- Social-emotional learning: managing yourself and social interactions, making good decisions.
- Design thinking: attacking complex problems with empathy and iteration — using a repetitive process with the aim of approaching a desired goal, target, or result.
- Self-directed learning: staying curious, building deep subject expertise — repeatedly — and creating lifelong learning habits.
Design thinking may be the least familiar priority on the list — and it might be the most important, because many of the problems and opportunities we face are new. They often sit at the boundary of traditional disciplines, at the intersection of man-made and natural systems. These challenges require a new approach to problem identification and solution.
A five-stage model called design thinking has been advanced by the Hasso Plattner Institute of Design at Stanford (d.school). The steps to this model are empathize, define, ideate, prototype, and test.
Design thinking is central to the approach at a number of innovative schools, including Design Tech High in the Bay Area and High Tech High in San Diego. Boise, Idaho, nonprofit One Stone makes design thinking central to the best after-school work experiences and community service programs I’ve seen. It’s also integrated across the curriculum at the new One Stone high school. Their process, adapted from the d.school, suggests that it may take more than 50 iterations to develop the right solution. One Stone students learn to “51 it.”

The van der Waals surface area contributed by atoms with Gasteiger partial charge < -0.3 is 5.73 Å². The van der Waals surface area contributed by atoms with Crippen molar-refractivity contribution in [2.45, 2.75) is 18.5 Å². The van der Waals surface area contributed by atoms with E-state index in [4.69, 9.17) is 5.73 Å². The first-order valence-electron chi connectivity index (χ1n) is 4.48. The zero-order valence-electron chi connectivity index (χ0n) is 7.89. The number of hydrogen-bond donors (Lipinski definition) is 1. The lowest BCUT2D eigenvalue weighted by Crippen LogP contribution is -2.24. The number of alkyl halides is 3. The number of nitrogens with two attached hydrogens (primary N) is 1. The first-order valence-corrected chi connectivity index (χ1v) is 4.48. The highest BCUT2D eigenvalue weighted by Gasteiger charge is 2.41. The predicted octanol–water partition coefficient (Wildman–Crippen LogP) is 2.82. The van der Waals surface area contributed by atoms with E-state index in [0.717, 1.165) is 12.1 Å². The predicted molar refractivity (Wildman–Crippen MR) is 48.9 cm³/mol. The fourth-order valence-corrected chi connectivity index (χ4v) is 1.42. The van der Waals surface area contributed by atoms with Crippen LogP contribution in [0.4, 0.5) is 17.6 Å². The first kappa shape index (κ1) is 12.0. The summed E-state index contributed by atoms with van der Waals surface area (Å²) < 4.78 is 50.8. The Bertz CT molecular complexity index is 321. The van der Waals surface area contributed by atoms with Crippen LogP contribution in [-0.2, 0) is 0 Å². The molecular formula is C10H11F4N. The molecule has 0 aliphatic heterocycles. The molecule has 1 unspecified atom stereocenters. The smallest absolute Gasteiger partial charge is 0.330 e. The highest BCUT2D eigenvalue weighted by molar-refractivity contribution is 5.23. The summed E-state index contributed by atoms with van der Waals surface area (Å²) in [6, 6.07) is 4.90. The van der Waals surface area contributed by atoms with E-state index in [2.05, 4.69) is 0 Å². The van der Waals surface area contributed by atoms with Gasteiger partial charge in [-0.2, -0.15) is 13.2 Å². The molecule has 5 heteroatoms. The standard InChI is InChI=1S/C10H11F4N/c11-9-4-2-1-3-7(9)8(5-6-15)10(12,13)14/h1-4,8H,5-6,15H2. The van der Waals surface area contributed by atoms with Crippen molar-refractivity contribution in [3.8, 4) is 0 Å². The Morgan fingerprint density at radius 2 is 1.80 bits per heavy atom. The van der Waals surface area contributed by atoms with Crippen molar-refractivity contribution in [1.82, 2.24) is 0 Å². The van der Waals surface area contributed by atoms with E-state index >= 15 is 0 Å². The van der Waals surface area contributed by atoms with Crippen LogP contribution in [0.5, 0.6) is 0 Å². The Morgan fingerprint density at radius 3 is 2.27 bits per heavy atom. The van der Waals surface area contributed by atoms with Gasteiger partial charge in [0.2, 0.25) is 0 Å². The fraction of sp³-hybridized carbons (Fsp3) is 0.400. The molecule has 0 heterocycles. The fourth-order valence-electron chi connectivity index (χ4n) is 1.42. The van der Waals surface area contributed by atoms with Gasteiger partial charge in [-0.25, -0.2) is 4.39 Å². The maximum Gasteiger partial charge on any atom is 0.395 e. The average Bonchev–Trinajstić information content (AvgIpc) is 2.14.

In higher education, the best example of design thinking is found at Olin College, near Boston. From week one, students learn, research, design, make, and manage.
When design thinking is incorporated into the curriculum, it teaches all the other core skills: innovation mindset, empathy, and self-direction.
Most work is now conducted in projects. More than 4 in 10 high school graduates work in the freelance economy (with that number likely to increase to a majority within 10 years), and probably as many who go to work for others end up working on or leading project teams.
When I was an engineer, most projects I managed were well defined. The design phase was a matter of applying best practices to a known problem. What’s new today is the number of problems for which there is no known solution, what Harvard’s Ronald Heifetz called adaptive challenges. Design thinking is particularly well suited to addressing these new problems and opportunities.